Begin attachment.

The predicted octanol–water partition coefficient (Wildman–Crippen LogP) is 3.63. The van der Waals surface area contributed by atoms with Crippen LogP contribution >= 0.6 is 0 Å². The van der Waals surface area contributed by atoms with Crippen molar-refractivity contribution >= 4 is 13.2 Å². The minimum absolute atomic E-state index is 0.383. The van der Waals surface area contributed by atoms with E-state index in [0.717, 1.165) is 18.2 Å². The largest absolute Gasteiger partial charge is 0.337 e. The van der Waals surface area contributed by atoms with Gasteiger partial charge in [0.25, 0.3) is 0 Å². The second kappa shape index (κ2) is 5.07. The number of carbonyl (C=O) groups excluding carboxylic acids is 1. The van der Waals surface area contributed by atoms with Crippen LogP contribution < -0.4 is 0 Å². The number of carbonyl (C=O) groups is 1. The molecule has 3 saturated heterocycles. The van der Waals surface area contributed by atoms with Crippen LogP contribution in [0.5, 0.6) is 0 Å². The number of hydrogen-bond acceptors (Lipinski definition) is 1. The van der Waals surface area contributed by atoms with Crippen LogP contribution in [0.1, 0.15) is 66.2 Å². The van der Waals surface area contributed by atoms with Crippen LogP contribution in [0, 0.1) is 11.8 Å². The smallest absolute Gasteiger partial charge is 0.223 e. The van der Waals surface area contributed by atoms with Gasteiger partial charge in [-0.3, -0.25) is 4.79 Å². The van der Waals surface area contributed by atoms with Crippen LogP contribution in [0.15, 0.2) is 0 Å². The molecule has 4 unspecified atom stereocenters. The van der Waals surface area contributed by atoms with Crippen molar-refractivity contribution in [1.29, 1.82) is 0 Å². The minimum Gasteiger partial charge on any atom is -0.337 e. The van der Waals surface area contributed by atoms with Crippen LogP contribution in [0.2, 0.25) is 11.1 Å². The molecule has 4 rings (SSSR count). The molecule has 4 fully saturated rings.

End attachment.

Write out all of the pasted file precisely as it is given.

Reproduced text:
The predicted octanol–water partition coefficient (Wildman–Crippen LogP) is 3.63. The van der Waals surface area contributed by atoms with Crippen LogP contribution >= 0.6 is 0 Å². The van der Waals surface area contributed by atoms with Crippen molar-refractivity contribution >= 4 is 13.2 Å². The minimum absolute atomic E-state index is 0.383. The van der Waals surface area contributed by atoms with E-state index in [0.717, 1.165) is 18.2 Å². The largest absolute Gasteiger partial charge is 0.337 e. The van der Waals surface area contributed by atoms with Gasteiger partial charge in [0.25, 0.3) is 0 Å². The second kappa shape index (κ2) is 5.07. The number of carbonyl (C=O) groups excluding carboxylic acids is 1. The van der Waals surface area contributed by atoms with Crippen LogP contribution < -0.4 is 0 Å². The number of carbonyl (C=O) groups is 1. The molecule has 3 saturated heterocycles. The van der Waals surface area contributed by atoms with Crippen LogP contribution in [0.5, 0.6) is 0 Å². The number of hydrogen-bond acceptors (Lipinski definition) is 1. The van der Waals surface area contributed by atoms with Crippen LogP contribution in [0.1, 0.15) is 66.2 Å². The van der Waals surface area contributed by atoms with Crippen LogP contribution in [0, 0.1) is 11.8 Å². The smallest absolute Gasteiger partial charge is 0.223 e. The van der Waals surface area contributed by atoms with Gasteiger partial charge in [-0.3, -0.25) is 4.79 Å². The van der Waals surface area contributed by atoms with Crippen LogP contribution in [0.15, 0.2) is 0 Å². The molecule has 4 unspecified atom stereocenters. The van der Waals surface area contributed by atoms with Crippen molar-refractivity contribution in [1.29, 1.82) is 0 Å². The minimum Gasteiger partial charge on any atom is -0.337 e. The van der Waals surface area contributed by atoms with Crippen LogP contribution in [0.2, 0.25) is 11.1 Å². The molecule has 4 rings (SSSR count). The molecule has 4 fully saturated rings.